1. Jim, you need to make some changes or we’re going to have to talk about an improvement plan for you.
  2. Jim, you need to make some changes, and I’m here to support you with some strong advice and a few resources that can help. Let’s work together on this so that you can improve your performance with the technical side of this job.

This first example is almost an ultimatum, and sometimes people do need real documented improvement plans, but it leaves Jim hanging out there alone versus the second example, which commands the same message but shows that the leader is there to help and not just to evaluate. This takes us to the next C, which allows these messages to be very direct.

Be Candid: Is your feedback specific, candid, two-way, and ongoing?

The second C is candor. Being candid and still maintaining a two-way, open dialogue requires skill. It also requires a high degree of competence with the aspects of Jim’s performance that you’re addressing. Too often, candor has a negative connotation because it is associated with a difficult message.  We maintain that candor is simply direct and specific feedback, which everyone needs, and can and should be presented in a manner designed around openness and honesty. In an interview with one of the greatest boxing trainers ever, Angelo Dundee makes it clear why his relationship with Muhammed Ali was so successful: “I was always very honest with him. And him with me.”  Dundee recalls how he could simply mention how Ali’s jab looked and how Ali would work on it until it was right. Embracing candor as the vehicle for improved performance builds a culture that accepts and expects feedback for improved performance. Candor also increases the speed of the desired improvements. It accounts for specificity with the needed changes versus the flowery and ambiguous feedback that leaders sometimes provide in an effort to “be nice.”

Communicate Clearly: Are your organization’s goals clear enough to use in a conversation regarding performance?

The third and fourth Cs are communicate clearly.  We define these two uniquely in the following way:

  1. Strong communication of the mission, vision, and goals of the organization is critical. Leaders must over communicate the purpose.
  2. Extreme clarity with feedback to individuals or teams that is tied to the mission, vision, and goals. The leader’s evaluation of performance and effort should be tied to the mission, vision, and goals.

Achieving clarity around the goals and values is the backdrop for quality feedback concerning an individual’s personal actions or a team’s accomplishments. This type of clarity with communication allows for all professional dialogue about performance to be more objective. In the case of Jim, it means pointing out his strengths and weaknesses based on pre-defined organizational expectations, which are not the arbitrary personal standards of the supervisor. Remember that this means two things: the mission, vision, and goals have been communicated, and that the feedback is clearly tied to them. Too often we fall into the trap of assuming that the goals are clear when they’re not or we give feedback that isn’t clearly linked to the goals. In either case, we’re not communicating clearly and subsequent improvements won’t be made.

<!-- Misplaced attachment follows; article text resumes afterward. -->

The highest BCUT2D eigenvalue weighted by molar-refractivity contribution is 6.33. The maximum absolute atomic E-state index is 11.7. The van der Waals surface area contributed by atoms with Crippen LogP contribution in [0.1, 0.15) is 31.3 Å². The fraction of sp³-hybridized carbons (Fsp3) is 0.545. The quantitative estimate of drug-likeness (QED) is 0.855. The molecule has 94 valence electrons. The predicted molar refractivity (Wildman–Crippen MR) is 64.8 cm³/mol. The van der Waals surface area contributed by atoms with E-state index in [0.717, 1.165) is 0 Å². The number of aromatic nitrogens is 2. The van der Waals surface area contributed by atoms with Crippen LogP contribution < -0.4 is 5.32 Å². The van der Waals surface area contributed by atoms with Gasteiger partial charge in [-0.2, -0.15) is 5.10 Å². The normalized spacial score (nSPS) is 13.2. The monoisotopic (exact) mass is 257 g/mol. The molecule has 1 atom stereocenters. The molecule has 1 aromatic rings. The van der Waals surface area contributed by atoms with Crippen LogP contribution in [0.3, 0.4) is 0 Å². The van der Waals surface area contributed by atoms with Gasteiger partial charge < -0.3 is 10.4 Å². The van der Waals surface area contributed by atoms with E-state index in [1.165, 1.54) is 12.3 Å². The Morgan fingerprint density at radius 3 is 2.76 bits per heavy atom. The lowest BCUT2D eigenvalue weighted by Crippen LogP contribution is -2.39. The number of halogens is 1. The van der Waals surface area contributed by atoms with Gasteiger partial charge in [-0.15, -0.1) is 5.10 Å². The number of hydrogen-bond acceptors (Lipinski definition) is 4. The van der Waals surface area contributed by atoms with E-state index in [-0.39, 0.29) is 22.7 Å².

Demonstrate Care: Do your words and actions demonstrate care for the people in your organization?

The fifth and final C in this professional dialogue model is demonstrating care. If the leader truly cares about the people in the organization and demonstrates that care through actions and words, the people will be motivated and inspired to put forth effort and improve the quality of their performance. We can’t just want Jim to improve for the sake of the organization. We have to care about Jim–his personal needs, his sense of efficacy, and his feelings about the job he does–before we can spend any time enhancing his performance through critical feedback. Leaders who care do so with specific actions and words. Sinek metaphorically describes this by saying that “leaders eat last.” By eating last, providing food, making work fun, and uplifting others, leaders can demonstrate that they care about people.

If you’re in the corner of the people you evaluate, if you’re candid and specific in your written feedback and on-going conversations with them, if you communicate clearly the goals and vision of the work and how worthwhile it is for their time and effort, and if you care about them as people, you’re professional dialogue will propel your organization into the future.

TheSchoolHouse302 is about getting to simple and maximizing effective research-based strategies that empower individuals to lead better and grow faster.right formula for success, we can help all people experience it.

Joe & T.J.

Markman, A. (2017). Poor communication is often a symptom of a different problem. Harvard Business Review.

Sinek, S. (2014). Leaders eat last: Why some teams pull together and others don’t. Penguin Group: New York.